Macarons, the delicate, colorful little bite-sized delicacies, have become a global obsession. Books and blogs are dedicated to them. A Google search serves up 20 million results. Once you’ve tried a good one — with an airy, meringue-based cookie that’s crispy on the outside yet nougaty inside, and a filling that’s creamy and sweet— you’ll understand why.
In Paris, you can find macarons in nearly every patîsserie and even in McDonalds cafés. But not all macarons are created equal. Many aficionados will agree that you can find the crème de la crème of macarons at famous patîsseries like Pierre Hermé, Ladurée, and the slightly lesser known café Carette. And brave foodies will try to make them at home.
But, they are not as simple to make as they seem. There’s a technique to making a macaron that looks as good as it tastes. The humidity in the room, the precise temperature of your oven, the way you pipe the batter, all affect the final outcome of a macaron.
A First Class Cooking School
So, I was thrilled when Stéphanie Boutet-Fajol, the founder of Sacrebleu Paris, which creates bespoke, luxury experiences for people visiting Paris, invited me to participate in a macaron making class. Especially because this was no ordinary class—it was at the prestigious L’Ecole Ritz Escoffier cooking school, housed in the legendary Hotel Ritz. Recently reopened after a four-year renovation, this sumptuous, 5-star hotel has been a favorite destination for celebrated guests from Ernest Hemingway to Coco Chanel and Princess Diana.
Founded by Auguste Escoffier, the first chef at the Ritz Paris and the pioneer of modern cuisine, the Ecole Ritz Escoffier has been teaching the art of French cooking to professional chefs as well as chef wanna-bes like me for 30 years.
Upon entering the gleaming kitchen, my classmates and I were inspired by seeing the pros preparing food for the hotel’s gastronomic L’Espadon restaurant in the adjacent cuisine. We then donned our aprons and waited for instructions from our instructor, Chef Christophe Messina, who has worked at top gastronomic restaurants including Guy Savoy and in the Shangri-La Paris.
As we had Chinese and English speakers amongst us, Sacrebleu had arranged for simultaneous English and Chinese translation. Chef Christophe explained that we were going to make bitter chocolate and raspberry-rose macarons — yum! Since we only had two hours, the first part was mainly demonstration.
We started by learning how the ganache (a creamy filling) is made. Aside from the macaron shells, what really distinguishes one macaron from another is its filling — which is usually either a ganache, flavored buttercream or fruit curd.
Chef Christophe showed us how all the ingredients — dark Valhrona chocolate chunks and powder, cream, and butter — get boiled and mixed together. Then, he set the tray of creamy chocolate ganache into the fridge to cool off while we proceeded to learn how to make the macaron shells.
Macaron shells are basically meringue-based cookies — a mixture of egg whites, sugar (Chef Christophe uses a blend of white sugar, brown cane sugar and confectioner’s sugar), almond powder, and food coloring to achieve the color you want.
The egg whites and granulated sugars are whisked together at a slow speed in an electric beater for 10 minutes. Then, with a rubber spatula in hand, you carefully fold the almond powder and confectioners sugar into the egg white-sugar mix to incorporate the dry ingredients, while trying to maintain as much volume as possible. If you overmix the batter, the macarons will not have the volume that gives them an airy, weightless texture.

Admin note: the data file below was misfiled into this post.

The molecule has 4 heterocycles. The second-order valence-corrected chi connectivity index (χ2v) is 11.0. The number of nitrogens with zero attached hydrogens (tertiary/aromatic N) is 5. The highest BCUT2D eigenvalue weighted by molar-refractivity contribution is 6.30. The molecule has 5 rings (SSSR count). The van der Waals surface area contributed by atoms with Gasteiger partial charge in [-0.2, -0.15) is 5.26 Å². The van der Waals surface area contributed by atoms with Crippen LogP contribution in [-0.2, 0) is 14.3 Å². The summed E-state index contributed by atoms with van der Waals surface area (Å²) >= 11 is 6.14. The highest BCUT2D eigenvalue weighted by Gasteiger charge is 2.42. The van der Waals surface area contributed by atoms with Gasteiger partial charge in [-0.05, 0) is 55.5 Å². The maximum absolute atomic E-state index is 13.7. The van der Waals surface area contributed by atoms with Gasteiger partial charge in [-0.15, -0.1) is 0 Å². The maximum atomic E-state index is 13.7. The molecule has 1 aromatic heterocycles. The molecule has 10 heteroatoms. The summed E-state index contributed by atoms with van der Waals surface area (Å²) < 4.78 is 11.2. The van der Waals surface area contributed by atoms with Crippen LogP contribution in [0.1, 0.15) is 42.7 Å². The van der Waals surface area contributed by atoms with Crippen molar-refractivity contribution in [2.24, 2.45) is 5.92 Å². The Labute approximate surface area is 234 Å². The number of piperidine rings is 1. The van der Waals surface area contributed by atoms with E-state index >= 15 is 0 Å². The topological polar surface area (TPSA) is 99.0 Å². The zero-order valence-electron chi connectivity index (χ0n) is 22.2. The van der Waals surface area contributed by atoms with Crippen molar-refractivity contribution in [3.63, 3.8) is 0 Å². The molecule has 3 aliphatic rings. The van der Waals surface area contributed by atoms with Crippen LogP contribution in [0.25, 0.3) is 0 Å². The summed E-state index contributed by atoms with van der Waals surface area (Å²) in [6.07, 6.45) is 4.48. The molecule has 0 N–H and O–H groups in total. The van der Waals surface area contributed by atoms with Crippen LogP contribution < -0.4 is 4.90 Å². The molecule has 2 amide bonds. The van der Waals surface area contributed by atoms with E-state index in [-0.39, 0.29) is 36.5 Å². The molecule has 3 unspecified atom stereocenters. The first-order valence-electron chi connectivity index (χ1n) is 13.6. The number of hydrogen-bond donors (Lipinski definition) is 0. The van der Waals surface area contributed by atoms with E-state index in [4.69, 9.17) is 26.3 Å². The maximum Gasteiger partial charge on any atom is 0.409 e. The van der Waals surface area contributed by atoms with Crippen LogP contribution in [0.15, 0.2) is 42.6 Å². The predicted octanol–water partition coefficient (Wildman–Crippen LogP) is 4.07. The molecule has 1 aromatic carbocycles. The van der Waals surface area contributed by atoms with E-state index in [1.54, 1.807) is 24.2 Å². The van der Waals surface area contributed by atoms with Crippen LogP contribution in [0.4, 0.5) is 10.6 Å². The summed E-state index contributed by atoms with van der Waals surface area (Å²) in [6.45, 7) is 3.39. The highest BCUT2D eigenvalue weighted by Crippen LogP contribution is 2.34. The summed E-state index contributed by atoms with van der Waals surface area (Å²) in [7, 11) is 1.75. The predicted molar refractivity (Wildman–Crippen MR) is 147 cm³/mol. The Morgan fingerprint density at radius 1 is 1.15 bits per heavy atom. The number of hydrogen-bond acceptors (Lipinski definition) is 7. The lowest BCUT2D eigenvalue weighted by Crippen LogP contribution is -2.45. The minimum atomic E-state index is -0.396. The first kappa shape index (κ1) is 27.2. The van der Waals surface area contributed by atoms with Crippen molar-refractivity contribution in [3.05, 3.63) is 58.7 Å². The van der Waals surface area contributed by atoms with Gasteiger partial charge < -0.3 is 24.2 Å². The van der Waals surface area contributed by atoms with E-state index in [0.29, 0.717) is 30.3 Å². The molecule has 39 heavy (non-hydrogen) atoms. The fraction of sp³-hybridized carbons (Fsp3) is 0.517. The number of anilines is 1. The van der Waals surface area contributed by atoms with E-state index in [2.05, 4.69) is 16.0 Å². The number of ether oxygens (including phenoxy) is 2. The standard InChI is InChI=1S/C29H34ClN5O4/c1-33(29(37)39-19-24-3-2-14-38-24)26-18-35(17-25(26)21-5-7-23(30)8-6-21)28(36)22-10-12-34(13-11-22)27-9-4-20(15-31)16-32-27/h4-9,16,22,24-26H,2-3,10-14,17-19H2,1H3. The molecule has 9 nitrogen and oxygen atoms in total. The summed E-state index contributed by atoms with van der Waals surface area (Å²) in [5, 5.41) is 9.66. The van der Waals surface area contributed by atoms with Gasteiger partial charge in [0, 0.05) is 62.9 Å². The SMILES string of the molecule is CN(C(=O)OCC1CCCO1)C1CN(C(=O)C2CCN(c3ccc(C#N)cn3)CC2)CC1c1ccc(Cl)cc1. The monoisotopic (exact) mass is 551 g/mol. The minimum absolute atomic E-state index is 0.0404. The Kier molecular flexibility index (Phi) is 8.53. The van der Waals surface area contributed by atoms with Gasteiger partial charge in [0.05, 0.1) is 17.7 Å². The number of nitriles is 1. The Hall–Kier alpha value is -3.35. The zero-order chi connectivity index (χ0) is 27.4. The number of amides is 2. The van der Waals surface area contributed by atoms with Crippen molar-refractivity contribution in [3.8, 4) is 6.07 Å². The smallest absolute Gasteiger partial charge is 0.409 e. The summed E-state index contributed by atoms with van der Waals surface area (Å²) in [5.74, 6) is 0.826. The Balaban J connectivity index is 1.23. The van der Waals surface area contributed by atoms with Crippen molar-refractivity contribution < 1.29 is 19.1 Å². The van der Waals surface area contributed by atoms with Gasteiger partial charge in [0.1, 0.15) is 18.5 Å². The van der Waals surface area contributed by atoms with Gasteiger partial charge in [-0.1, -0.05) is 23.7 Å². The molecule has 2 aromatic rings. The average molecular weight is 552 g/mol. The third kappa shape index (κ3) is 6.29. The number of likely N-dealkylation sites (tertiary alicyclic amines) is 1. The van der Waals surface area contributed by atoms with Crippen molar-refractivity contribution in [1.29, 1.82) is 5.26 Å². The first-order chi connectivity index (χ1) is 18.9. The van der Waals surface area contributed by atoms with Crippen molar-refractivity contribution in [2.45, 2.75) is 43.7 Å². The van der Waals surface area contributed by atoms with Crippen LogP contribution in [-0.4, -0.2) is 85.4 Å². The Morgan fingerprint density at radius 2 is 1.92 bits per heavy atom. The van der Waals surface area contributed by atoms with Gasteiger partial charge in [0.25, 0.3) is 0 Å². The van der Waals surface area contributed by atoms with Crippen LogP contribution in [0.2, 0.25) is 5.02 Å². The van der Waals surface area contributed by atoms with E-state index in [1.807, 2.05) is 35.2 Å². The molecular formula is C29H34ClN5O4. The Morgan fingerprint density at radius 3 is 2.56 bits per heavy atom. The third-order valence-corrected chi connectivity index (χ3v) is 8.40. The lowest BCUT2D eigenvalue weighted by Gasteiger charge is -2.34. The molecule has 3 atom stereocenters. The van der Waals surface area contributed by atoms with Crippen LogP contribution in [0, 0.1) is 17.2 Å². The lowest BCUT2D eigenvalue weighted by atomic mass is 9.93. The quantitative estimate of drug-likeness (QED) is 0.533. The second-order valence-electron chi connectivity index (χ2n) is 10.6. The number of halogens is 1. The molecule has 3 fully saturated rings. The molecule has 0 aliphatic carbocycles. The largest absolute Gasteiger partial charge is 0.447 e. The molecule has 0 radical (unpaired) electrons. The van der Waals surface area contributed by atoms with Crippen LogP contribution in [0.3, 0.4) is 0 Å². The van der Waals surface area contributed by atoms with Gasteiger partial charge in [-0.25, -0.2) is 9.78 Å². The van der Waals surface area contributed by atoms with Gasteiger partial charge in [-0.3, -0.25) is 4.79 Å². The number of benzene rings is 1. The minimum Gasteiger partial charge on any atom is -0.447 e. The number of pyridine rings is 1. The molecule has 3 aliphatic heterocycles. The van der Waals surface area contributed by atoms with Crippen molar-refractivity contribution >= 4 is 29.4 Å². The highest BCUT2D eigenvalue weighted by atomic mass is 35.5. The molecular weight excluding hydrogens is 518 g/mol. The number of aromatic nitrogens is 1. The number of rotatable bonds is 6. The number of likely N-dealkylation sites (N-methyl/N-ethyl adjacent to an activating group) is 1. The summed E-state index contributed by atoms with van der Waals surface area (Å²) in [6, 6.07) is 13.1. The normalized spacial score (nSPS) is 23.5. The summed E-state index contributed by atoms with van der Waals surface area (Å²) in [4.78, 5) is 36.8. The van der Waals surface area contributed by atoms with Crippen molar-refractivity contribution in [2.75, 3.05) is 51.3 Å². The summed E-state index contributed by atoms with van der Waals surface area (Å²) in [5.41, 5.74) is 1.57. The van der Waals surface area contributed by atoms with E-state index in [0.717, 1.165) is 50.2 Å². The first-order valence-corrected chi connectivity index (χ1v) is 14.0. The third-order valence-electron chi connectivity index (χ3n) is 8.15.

Then, we got to roll up our sleeves and practice making the macaron shells by piping the batter through pastry bags onto silicone baking sheets. Fortunately, they have a handy sheet with circles printed on them to guide us (a must buy if you plan to attempt these at home!)
For the uninitiated, piping can be intimidating. But we all eagerly jumped right in. The process involves applying consistent pressure at the top of the pastry bag with one hand, while guiding the tip around in a steady, circular motion with your other hand, to form the macaron cookie. When it’s the right size, release pressure on the bag and do a little swirl motion with the tip to cut off any peaks that have formed. This part is a bit tricky, but practice makes perfect!
After the shells were baked and cooled off, we were ready to pipe the chocolate and the raspberry-rose ganache.
The Final Assembly
First, we had to line up the macaron shells with a mate of the same size and shape, one facing up and one facing down. We then piped the filling on all the face-up shells and made little sandwiches with the face-down shells.
Chef Christophe explained that macarons are best eaten the day after they have been assembled, as this allows all the flavors to meld together and the shells to soften just a bit. For the best results, pop them in the refrigerator overnight, then take them out about 20 minutes before serving at room temperature.
As a special treat, Sacrebleu arranged for us to have champagne during our favorite part of the class — the tasting. While not all of our macarons looked perfect, we were very pleased with our results! And we all left with a little box of macarons in hand to share with our families.
Sacrebleu Paris is an incoming travel service company catering to the needs and wants of discerning visitors. The team at Sacrebleu Paris has been serving the world’s most sophisticated travelers, offering them exclusive experiences to match their interests in French gastronomy, art, culture, shopping and lifestyle. They offer their services in French, English and Chinese.
INSPIRELLE was invited to participate in this course by Sacrebleu Paris, but the opinions reflected within this article are those of the writer.